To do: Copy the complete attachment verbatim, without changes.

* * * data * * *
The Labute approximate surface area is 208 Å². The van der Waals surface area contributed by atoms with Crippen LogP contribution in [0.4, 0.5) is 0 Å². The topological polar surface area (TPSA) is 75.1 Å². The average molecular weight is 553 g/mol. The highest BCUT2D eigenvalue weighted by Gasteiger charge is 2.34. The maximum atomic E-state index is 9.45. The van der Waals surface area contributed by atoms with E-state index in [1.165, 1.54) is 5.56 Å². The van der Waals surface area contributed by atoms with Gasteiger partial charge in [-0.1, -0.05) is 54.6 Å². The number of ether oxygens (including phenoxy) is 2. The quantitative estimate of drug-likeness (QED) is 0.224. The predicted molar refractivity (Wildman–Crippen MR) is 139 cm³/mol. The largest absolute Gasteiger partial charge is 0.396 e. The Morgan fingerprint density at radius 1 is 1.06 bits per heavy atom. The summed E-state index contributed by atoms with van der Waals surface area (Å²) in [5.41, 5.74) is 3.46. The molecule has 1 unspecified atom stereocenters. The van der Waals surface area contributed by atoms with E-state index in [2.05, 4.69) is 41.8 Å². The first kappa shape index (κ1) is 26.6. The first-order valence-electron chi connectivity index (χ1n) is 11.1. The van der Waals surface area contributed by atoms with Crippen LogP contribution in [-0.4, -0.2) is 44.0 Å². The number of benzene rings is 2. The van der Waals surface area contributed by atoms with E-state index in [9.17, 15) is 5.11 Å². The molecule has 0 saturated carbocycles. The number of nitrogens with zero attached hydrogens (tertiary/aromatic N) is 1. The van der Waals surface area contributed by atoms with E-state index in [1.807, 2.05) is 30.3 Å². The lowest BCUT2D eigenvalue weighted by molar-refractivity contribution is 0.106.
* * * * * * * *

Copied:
The Labute approximate surface area is 208 Å². The van der Waals surface area contributed by atoms with Crippen LogP contribution in [0.4, 0.5) is 0 Å². The topological polar surface area (TPSA) is 75.1 Å². The average molecular weight is 553 g/mol. The highest BCUT2D eigenvalue weighted by Gasteiger charge is 2.34. The maximum atomic E-state index is 9.45. The van der Waals surface area contributed by atoms with E-state index in [1.165, 1.54) is 5.56 Å². The van der Waals surface area contributed by atoms with Gasteiger partial charge in [-0.1, -0.05) is 54.6 Å². The number of ether oxygens (including phenoxy) is 2. The quantitative estimate of drug-likeness (QED) is 0.224. The predicted molar refractivity (Wildman–Crippen MR) is 139 cm³/mol. The largest absolute Gasteiger partial charge is 0.396 e. The Morgan fingerprint density at radius 1 is 1.06 bits per heavy atom. The summed E-state index contributed by atoms with van der Waals surface area (Å²) in [5.41, 5.74) is 3.46. The molecule has 1 unspecified atom stereocenters. The van der Waals surface area contributed by atoms with E-state index in [2.05, 4.69) is 41.8 Å². The first kappa shape index (κ1) is 26.6. The first-order valence-electron chi connectivity index (χ1n) is 11.1. The van der Waals surface area contributed by atoms with Crippen LogP contribution in [-0.4, -0.2) is 44.0 Å². The number of benzene rings is 2. The van der Waals surface area contributed by atoms with E-state index in [9.17, 15) is 5.11 Å². The molecule has 0 saturated carbocycles. The number of nitrogens with zero attached hydrogens (tertiary/aromatic N) is 1. The van der Waals surface area contributed by atoms with E-state index in [1.807, 2.05) is 30.3 Å². The lowest BCUT2D eigenvalue weighted by molar-refractivity contribution is 0.106.